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VOA Asia Weekly: An Exiled Chinese Journalist's Story


VOA Asia Weekly: An Exiled Chinese Journalist's Story
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Solomon Islands lawmakers elect new prime minister. Southeast Asia May Day protests. Record heat wave temperatures. Why sumo wrestlers held crying babies.

A Chinese journalist fled from Beijing to Berlin, but still experiences harassment from China.

Welcome to VOA Asia Weekly. I'm Chris Casquejo in Washington. That story is coming up, but first, making headlines:

Lawmakers in the Solomon Islands elected former Foreign Minister Jeremiah Manele as Prime Minister on Thursday. Analysts say he’s expected to continue the pro-Beijing stance of outgoing Prime Minister Manasseh Sogavare, who withdrew from the race on Monday and endorsed Manele.

“They don't hesitate to use brute force, to violate international law.”

The Philippines accused China of damaging its boats with water cannons in the disputed South China Sea early Tuesday. China defended its action, claiming the Philippine ships had intruded without permission. Both China and the Philippines claim Scarborough Shoal in the South China Sea as their own.

Thousands of workers participated in May Day protests in cities across Taiwan, Indonesia, the Philippines, and South Korea demanding wage increases, job security and better working conditions. May Day falls on May 1st, and is celebrated around the world as International Workers Day.

Much of Asia is in the grip of a severe heat wave that is shattering high temperature records. In Myanmar and the Philippines, authorities closed schools. Vietnam reported fresh water shortages. Crops are drying up and power grids strained. Experts say the cause of this extreme heat is this year’s El Nino weather pattern combined with higher than normal ocean temperatures.

China’s Shenzhou-17 craft carrying three astronauts landed safely in the Gobi Desert Tuesday. The three men spent six months onboard China’s Tiangong space station. They were replaced by a crew who will conduct experiments and teach classes to students back on earth. The space station is part of China’s ambitious space program that also includes a plan to land an astronaut on the moon by the year 2030.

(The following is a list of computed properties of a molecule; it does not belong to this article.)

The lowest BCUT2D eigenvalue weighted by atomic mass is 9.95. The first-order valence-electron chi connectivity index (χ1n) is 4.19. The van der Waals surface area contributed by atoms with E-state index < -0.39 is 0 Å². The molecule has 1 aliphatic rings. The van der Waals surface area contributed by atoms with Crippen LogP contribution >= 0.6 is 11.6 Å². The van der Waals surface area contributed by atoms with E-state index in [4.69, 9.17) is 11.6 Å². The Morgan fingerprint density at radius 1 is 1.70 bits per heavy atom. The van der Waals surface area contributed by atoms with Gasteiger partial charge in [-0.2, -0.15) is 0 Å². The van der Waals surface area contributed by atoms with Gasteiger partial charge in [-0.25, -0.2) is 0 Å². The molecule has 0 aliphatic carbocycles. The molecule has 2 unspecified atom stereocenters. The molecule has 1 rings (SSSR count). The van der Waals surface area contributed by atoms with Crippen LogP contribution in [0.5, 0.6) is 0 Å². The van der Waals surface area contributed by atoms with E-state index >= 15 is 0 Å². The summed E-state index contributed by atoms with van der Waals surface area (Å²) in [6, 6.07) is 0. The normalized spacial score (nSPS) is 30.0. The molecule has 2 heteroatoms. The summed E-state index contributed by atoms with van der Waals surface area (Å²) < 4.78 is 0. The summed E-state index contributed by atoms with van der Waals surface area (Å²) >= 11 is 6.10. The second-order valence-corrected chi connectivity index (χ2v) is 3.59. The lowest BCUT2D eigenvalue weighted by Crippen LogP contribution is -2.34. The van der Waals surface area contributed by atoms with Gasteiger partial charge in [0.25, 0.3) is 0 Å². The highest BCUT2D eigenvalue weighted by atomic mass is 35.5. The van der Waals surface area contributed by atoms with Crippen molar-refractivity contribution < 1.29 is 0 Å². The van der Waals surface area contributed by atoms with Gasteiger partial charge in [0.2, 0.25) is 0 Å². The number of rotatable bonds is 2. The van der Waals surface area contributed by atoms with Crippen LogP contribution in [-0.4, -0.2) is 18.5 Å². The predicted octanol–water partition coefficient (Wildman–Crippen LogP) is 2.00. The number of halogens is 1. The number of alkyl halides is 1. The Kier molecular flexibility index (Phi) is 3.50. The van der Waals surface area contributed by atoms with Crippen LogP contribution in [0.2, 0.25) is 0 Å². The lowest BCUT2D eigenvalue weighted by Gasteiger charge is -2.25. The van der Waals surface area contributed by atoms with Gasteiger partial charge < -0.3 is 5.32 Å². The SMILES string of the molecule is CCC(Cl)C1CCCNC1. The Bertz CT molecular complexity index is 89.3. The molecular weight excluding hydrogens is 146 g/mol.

May 3rd marks World Press Freedom Day. When Chinese journalist Su Yutong fled her home country in 2010, she thought she would find safety. But even while living in exile in Germany, she discovered she is not free from China’s reach. From Berlin, VOA’s Liam Scott has her story.

Su Yutong has become a skilled chef. Cooking dishes she loved in Beijing connects the journalist with her home country and helps fill the long periods spent home alone.

The reason for her self-imposed isolation: years of attacks and threats from China.

“I keep telling the truth, so they [China] want me to shut up, including by threatening me.”

Sharing a banned book on Tiananmen Square back in 2010 began Su’s troubles. Police raided her home in Beijing and held her under house arrest.

But with the help of friends, she escaped to Europe.

For a while, Germany’s capital provided a sense of safety. Su wrote human rights stories for Deutsche Welle and then Radio Free Asia. But the sense of safety soon disappeared.

In 2022, strange men started turning up at her building, brought there by an underground sex website that listed her address.

“I felt very disgusted and very humiliated, and I had some mental health problems at the time. I was afraid to walk down the street.”

The worst was yet to come. In 2023, assailants used Su and two Chinese activists’ identities to book rooms at luxury hotels in Berlin and other cities. Then, they called in fake bomb threats.

Experts say that Su’s case is extreme even for Beijing, which ranks among the worst perpetrators of transnational repression.

“The basic tactics of transnational repression are usually geared toward showing people that they can’t get away from the Chinese government.”

The driving goal, says Ohlberg, is to stop any criticism of China overseas.

Neither China’s embassy in Berlin nor its foreign ministry responded to VOA’s requests for comment.

Being targeted is a lonely experience. Over a two-year period, Su barely left her apartment. She says even something as simple as a walk in the park can feel tinged with danger.

But now, Su says she feels less afraid.

“They didn’t expect me to slowly come out of that shadow. I think they should be afraid, not me. They can't shut me up. They can’t achieve this goal.”

Her life is fuller again, but Su’s apartment is still sparse. After the 2023 incidents, police recommended she move. When she did, she left nearly everything behind.

Except the tools needed to keep reporting.

In one way, says Su, there’s a sense of comfort in knowing that Beijing is scared too. If they weren’t, Su believes, they wouldn’t try so hard to silence her.

Liam Scott, VOA News, Berlin.

Visit voanews.com for the most up-to-date stories.

I’m Chris Casquejo.

Finally, to a crying competition.

100 babies faced off in the Nakizumo Festival, a century-old event in which 100 sumo wrestlers each hold a baby. Their goal is to make the baby cry, with the first crier declared the winner.

Thanks for watching VOA Asia Weekly.

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